While all of the nominees for best original song and best original score at the 93rd annual Academy Awards — set for April 25 — have reason to celebrate their achievements, the following six contenders should feel particularly proud as their nominations made history.
Leslie Odom Jr., who is the fourth actor in four years to receive Oscar nods for acting and songwriting in the same year, believes it’s easier to shatter ceilings because “there’s less boundaries in the industry than there used to be.”
“There really is an opportunity right now to bring all that you are to projects,” he continues. “It used to be that if you were a television star, you were a television star. If you made music, you only made music. It was a lot harder to just come and say, ‘I’m a creative person, and I’d like to be creative in these different areas.’”
Leslie Odom Jr.
Odom scored two nominations for his work in One Night in Miami… He is nominated for best original song for “Speak Now” (which he co-wrote with songwriter Sam Ashworth) and best supporting actor for his portrayal of R&B great Sam Cooke.
From 1934, when the Oscars introduced the best original song category, through 2016, no one received nominations for songwriting and acting in the same year (partly because, years ago, singing actors didn’t usually write their own material and relied more on songwriters instead). Times have changed. For Mudbound (2017), Mary J. Blige was nominated for best song for “Mighty River” and best supporting actress. For A Star Is Born (2018), Lady Gaga won best song for “Shallow” and was nominated for best actress. For Harriet (2019), Cynthia Erivo was nominated for best song for “Stand Up” and best actress for her role as famed abolitionist Harriet Tubman.
Odom now joins Erivo as the second double-nominee to be recognized for a film in which he or she played a real-life character.
H.E.R., D’Mile and Tiara Thomas
In the span of 12 hours in early March, H.E.R., D’Mile (Dernst Emile II) and Tiara Thomas achieved two career milestones. On the evening of March 14, they won a Grammy for song of the year for “I Can’t Breathe,” which became an anthem of the Black Lives Matter movement upon its June release. And before the sun came up the following morning, they received an Oscar nomination for best original song for “Fight for You” from Judas and the Black Messiah.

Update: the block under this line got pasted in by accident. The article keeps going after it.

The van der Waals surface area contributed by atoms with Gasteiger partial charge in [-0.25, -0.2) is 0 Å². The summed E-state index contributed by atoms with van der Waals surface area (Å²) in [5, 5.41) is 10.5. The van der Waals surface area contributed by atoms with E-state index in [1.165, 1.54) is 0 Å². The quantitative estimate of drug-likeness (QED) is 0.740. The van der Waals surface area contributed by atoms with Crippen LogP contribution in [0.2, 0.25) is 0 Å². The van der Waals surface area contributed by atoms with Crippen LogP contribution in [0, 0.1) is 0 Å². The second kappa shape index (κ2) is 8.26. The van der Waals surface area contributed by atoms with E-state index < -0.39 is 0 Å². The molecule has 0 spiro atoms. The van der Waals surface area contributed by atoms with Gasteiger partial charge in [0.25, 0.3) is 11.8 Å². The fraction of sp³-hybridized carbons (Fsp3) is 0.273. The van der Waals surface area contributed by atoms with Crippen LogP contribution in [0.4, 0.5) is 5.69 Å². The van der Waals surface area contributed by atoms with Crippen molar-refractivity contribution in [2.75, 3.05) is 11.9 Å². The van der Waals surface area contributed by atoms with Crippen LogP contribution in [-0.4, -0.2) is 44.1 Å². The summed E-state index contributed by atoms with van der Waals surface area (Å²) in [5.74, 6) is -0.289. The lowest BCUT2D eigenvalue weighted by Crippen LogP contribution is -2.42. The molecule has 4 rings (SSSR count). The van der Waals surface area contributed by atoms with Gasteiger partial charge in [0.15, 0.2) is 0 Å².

It’s the first time in 35 years that a songwriter or songwriting team has received an Oscar nod in the same awards season that they won a Grammy for song of the year for a different song.
Lionel Richie was nominated for an Oscar on Feb. 5, 1986, for “Say You, Say Me” from White Nights. (The ballad went on to win the Oscar.) Later, on Feb. 25, he won a Grammy for song of the year for “We Are the World,” the iconic humanitarian anthem that he co-wrote with Michael Jackson.
On one other occasion, a songwriter or songwriting team received an Oscar nod in the same awards season that they won a Grammy for song of the year for a different song.Henry Mancini and Johnny Mercer were nominated for an Oscar in February 1964, for writing the title song from Charade. In May of that year, they won a Grammy for song of the year for the title song from Days of Wine and Roses, which had won an Oscar the previous year.
Trent Reznor and Atticus Ross
The rockers-turned-A-list composers have two nominations for best original score — Mank and Soul (they teamed with Jon Batiste on the latter). They are the first composer or composing team to have two scores nominated in the same year since Alexandre Desplat accomplished the feat six years ago with The Grand Budapest Hotel and The Imitation Game.
John Williams had two scores nominated for best original score in the same year an impressive eight times between 1972 and 2011, while Johnny Green competed against himself in the now-defunct category scoring of a musical picture in 1951 and 1956. No one else has had two nods in a scoring category more than once since 1946, when the number of nominees in scoring categories dropped to the current five (from a whopping 21 the previous year).
Other composers who have had two nominees in a scoring category in one year are James Horner (1995), Thomas Newman (1994), Bernard Herrmann (1976), Hugo Friedhofer (1957) and Alex North (1951). The nomination for Soul is the first time that three composers have shared a nomination in a scoring category since 1998, when Matthew Wilder, David Zippel and Jerry Goldsmith were nominated for Mulan in the defunct best original musical or comedy score category.
If Soul wins, this will be the first time that three composers have shared a scoring award since 1987, when David Byrne, Ryuichi Sakamoto and Cong Su took best original score for The Last Emperor.